Eastern Notes: Sefolosha, Rose, Harrellson

While he was originally expected to be cleared to return to basketball activities this week, Bulls point guard Derrick Rose is now going to miss the remainder of the preseason, and his availability for the regular season opener is also in doubt, writes K.C. Johnson of The Chicago Tribune. “They still want him to be a little bit careful just with the swelling, make sure his vision is back to where it was before he got hit, before they want him to get anything going on with his blood pressure spiking is how I understand it,” coach Fred Hoiberg said.

So he’s probably at least a week away from that happening, from where he’s able to get out and work up a sweat, and then hopefully it’s full go from there to where we can get him out into some contact drills, get him back out there running our offense, and hopefully get him ready to play,” Hoiberg continued. “So I think it’s still yet to be determined if we’re going to have him for the opener. But the good news is he’s progressing, he’s getting better. His vision is getting better, and hopefully we’ll get him back soon.

Here’s more from the Eastern Conference:

  • There was concern among Hawks officials who saw Thabo Sefolosha‘s X-rays regarding his basketball future after his incident involving the New York City police, for which he was recently cleared of any wrongdoing, Jeff Zillgitt of USA Today writes. The April scuffle left Sefolosha with a broken leg that prematurely ended his season and limited the Hawks in the playoffs, where Atlanta fell in the Eastern Conference Finals. Sefolosha, who is entering the second year of a three-year, $12MM contract, expects to be 100% recovered in time for the season.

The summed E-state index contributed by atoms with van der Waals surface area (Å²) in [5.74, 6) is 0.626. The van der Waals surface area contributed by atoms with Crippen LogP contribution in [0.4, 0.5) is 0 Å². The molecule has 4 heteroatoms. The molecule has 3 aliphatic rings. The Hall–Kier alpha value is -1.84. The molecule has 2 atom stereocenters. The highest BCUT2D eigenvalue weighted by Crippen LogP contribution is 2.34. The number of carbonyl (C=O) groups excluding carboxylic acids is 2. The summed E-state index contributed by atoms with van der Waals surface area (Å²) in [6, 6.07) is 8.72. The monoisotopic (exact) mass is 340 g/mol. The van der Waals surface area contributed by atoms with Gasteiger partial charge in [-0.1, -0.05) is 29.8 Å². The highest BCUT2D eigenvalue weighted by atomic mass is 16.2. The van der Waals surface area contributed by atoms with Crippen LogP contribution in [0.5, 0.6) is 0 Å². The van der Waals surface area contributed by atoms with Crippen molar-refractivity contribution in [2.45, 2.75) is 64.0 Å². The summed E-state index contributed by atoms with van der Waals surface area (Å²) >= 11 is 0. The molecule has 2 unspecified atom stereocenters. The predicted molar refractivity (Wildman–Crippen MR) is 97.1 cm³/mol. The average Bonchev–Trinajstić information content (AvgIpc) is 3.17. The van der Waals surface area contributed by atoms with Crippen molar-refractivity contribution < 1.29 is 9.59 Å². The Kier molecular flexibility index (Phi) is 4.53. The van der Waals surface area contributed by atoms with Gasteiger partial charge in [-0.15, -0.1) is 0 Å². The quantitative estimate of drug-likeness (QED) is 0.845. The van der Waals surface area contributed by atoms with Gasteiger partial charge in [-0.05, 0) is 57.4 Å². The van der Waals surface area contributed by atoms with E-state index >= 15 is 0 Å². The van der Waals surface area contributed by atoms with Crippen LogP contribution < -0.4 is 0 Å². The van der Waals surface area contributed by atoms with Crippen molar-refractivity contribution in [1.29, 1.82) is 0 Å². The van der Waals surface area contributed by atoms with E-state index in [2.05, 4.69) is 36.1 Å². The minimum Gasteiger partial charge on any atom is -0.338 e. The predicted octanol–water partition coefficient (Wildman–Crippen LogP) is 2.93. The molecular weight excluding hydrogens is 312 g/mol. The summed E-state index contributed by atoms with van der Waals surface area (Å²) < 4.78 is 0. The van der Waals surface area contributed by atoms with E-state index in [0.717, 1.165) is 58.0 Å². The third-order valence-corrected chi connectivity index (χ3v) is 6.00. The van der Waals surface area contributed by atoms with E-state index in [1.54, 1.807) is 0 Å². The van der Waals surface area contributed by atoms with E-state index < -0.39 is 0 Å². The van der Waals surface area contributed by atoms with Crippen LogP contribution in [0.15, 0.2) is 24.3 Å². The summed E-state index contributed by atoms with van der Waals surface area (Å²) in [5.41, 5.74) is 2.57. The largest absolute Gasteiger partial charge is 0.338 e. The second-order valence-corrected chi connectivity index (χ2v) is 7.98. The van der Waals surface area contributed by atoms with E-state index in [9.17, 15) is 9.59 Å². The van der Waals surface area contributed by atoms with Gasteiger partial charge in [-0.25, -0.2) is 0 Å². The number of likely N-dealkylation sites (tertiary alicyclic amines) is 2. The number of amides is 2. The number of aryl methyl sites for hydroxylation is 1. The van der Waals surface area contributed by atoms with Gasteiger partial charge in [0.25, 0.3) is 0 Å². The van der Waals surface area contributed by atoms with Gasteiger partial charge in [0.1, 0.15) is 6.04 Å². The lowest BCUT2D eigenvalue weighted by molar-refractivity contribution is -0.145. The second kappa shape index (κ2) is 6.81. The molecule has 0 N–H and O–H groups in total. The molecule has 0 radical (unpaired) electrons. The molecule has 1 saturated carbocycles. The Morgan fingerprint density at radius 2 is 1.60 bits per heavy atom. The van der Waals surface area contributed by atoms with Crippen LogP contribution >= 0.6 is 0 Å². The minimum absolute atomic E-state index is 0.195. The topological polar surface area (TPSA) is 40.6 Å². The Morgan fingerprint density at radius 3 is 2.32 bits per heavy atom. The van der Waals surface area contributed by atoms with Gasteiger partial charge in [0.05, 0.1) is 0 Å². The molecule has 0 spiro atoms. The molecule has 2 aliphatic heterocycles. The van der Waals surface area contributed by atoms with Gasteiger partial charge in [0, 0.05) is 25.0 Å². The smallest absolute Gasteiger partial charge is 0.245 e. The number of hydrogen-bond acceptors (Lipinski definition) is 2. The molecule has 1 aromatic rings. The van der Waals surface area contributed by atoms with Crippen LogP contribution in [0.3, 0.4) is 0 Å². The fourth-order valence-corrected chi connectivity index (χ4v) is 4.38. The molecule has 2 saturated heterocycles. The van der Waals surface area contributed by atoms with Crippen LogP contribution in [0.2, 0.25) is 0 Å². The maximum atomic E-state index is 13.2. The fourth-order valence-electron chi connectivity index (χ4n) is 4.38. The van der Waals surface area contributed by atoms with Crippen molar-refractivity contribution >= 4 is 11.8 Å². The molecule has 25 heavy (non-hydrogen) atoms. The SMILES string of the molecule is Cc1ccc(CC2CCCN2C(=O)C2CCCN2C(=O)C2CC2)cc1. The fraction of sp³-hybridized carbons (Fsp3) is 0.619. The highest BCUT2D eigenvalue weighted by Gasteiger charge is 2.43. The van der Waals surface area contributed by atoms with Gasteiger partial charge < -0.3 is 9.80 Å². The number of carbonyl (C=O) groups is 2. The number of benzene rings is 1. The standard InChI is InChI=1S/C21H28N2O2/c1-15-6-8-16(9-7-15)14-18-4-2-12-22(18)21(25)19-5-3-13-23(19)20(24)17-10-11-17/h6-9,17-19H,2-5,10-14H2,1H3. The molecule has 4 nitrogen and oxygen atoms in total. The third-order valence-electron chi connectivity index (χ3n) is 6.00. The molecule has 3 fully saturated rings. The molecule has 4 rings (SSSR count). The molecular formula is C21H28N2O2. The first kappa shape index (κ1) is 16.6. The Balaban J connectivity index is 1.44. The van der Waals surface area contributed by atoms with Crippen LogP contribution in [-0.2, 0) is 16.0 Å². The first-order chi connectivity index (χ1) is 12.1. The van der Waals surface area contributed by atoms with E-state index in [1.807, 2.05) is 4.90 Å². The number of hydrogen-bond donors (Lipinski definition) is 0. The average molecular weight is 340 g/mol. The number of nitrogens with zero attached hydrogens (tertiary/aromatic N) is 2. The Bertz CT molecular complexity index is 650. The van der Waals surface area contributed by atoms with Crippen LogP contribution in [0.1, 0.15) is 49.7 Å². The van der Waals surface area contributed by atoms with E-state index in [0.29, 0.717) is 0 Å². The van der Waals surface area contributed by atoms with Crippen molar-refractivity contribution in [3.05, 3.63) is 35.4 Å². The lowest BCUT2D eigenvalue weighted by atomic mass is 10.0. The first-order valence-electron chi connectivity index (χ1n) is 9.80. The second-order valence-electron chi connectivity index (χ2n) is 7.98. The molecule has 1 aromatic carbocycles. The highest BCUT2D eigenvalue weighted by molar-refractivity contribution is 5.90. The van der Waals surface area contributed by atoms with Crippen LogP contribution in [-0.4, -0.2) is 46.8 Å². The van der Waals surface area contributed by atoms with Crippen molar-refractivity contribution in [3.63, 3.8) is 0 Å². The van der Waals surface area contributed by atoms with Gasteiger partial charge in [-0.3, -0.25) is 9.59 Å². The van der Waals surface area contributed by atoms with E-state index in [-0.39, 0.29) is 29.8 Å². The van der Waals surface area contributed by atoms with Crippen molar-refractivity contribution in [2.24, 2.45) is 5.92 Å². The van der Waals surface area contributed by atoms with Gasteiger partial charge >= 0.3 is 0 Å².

• Josh Harrellson, who is signed to a non-guaranteed deal with the Wizards, believes his ticket to a regular season NBA roster spot is his ability to make three-pointers from the power forward position, J. Michael of CSNMid-Atlantic.com writes. The 26-year-old credits former Knicks coach Mike D’Antoni for helping him develop that part of his game, Michael adds. “I shot a lot of threes in my rookie year with D’Antoni because that’s how he played,” said Harrellson. “He spaced the floor with one big so he was the first coach to start playing that style. I thrived in that offense. How the NBA is going I think I can start thriving again.
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